There is an explanation for all experiences of anger. Anger is an emotional response to your thoughts, related to a situation or event. Sometimes it is difficult to identify the thoughts that trigger the emotional response but they exist.
One of the priinciples of Cognitive Behavioral Theory is that thoughts elicit an emotional response and a corresponding behavior is motivated by the emotion. An example would be you are driving down the road and someone runs through the intersection, for which you have a green light, cutting you off and causing you to skid to a hault. You think to yourself, What an idiot! He should have seen he had a red light and I had the right of way. You then lay on the horn, shout some explicatives and communicate your displeasure with sign language. First, examine how the thought led to anger. It indicates that he wronged you, that you had the right of way. You believe that he "should" have seen the light, indicating that he most likely ran it, knowing it was red and you also assumed he was an idiot. All these are plausible thoughts but you cannot be certain of any of them. He may be a genius with an IQ of 180 whose breaks had failed from no fault of his own and the situation was out of is control. If this was the case and you were aware of it, your emotional response may have been different. In any case, the way you think determines how you feel. There are always thoughts underlying our emotions.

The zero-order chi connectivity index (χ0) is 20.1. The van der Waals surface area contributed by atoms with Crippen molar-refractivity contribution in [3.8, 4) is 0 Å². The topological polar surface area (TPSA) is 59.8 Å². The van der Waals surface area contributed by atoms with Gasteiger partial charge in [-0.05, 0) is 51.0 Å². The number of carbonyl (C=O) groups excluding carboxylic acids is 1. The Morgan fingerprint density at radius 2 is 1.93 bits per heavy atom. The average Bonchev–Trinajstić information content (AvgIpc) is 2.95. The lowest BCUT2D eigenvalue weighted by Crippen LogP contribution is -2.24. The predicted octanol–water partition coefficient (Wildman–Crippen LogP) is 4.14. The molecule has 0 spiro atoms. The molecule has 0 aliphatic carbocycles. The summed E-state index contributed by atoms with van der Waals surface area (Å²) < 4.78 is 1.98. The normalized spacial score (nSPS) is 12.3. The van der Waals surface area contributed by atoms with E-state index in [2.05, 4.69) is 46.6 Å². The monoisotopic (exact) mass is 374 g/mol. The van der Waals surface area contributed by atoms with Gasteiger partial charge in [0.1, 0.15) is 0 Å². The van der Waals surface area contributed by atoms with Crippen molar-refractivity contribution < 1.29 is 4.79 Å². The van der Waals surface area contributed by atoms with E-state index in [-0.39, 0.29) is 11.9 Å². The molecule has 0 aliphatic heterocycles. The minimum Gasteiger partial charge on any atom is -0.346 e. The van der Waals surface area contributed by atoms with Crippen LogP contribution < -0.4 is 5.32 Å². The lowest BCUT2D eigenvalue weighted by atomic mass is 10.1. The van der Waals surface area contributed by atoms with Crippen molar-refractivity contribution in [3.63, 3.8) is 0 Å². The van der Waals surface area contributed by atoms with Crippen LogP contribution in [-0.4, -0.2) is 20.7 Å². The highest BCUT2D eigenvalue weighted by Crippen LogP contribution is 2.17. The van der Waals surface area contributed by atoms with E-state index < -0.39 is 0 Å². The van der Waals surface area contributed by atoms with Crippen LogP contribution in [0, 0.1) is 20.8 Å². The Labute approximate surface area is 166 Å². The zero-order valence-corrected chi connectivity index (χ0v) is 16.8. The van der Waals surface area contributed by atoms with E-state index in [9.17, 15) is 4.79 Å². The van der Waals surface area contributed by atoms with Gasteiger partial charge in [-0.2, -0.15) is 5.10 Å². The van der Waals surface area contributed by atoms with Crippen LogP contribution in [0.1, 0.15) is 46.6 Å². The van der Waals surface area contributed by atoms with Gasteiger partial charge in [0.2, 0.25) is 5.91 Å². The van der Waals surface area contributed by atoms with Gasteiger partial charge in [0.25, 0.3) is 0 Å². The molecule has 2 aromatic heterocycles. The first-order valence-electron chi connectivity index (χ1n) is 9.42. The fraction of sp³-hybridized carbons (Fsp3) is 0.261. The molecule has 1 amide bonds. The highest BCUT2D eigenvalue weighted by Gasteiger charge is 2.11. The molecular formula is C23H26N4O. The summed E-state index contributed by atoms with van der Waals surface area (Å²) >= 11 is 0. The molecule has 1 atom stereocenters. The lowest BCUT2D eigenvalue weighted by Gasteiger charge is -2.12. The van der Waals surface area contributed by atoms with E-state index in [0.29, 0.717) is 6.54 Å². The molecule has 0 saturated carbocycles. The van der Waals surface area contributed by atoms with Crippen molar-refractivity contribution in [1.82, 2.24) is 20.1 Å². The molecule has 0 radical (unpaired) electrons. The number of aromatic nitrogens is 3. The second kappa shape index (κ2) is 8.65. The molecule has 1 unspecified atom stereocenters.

To deal with it, identify the thoughts. Then spend some time searching the web for information on Cognitive Behavioral Therapy, irrational thoughts related to anger, challenging irrational thoughts, and anger coping skills. You may also seek out a therapist to help you learn some skills.
I realize that their may be other psychological issues and possibly stress that is contributing to your anger but CBT techniques and coping skills will still apply. If it is episode related, you may also contact your psychiatrist to discuss medication options.
If you do a search on this site, with the serch term 'anger' you will find an informative article by John, called "Breaking Down Bipolar Anger."
A wonderful skills and mindfulness program called DBT, Dialectical Behavior Therapy works very well with anger and any emotion that one feels is dysregulating. I know in my own life and that of my patients anger is a mask for hurt and other emotions that are too sensitive for us to handle.
Being mindful of the anger, and using what is known as a chain analysis works well in helping one to figure out where it started and how you got there; More it helps you to figure out how to stop it next time it happens.
If you would like I would be happy to help you with the chain. Just email me and I will send you a copy of it and an explaination of how to do it. Being mindful takes work, but it sure beats the alternative.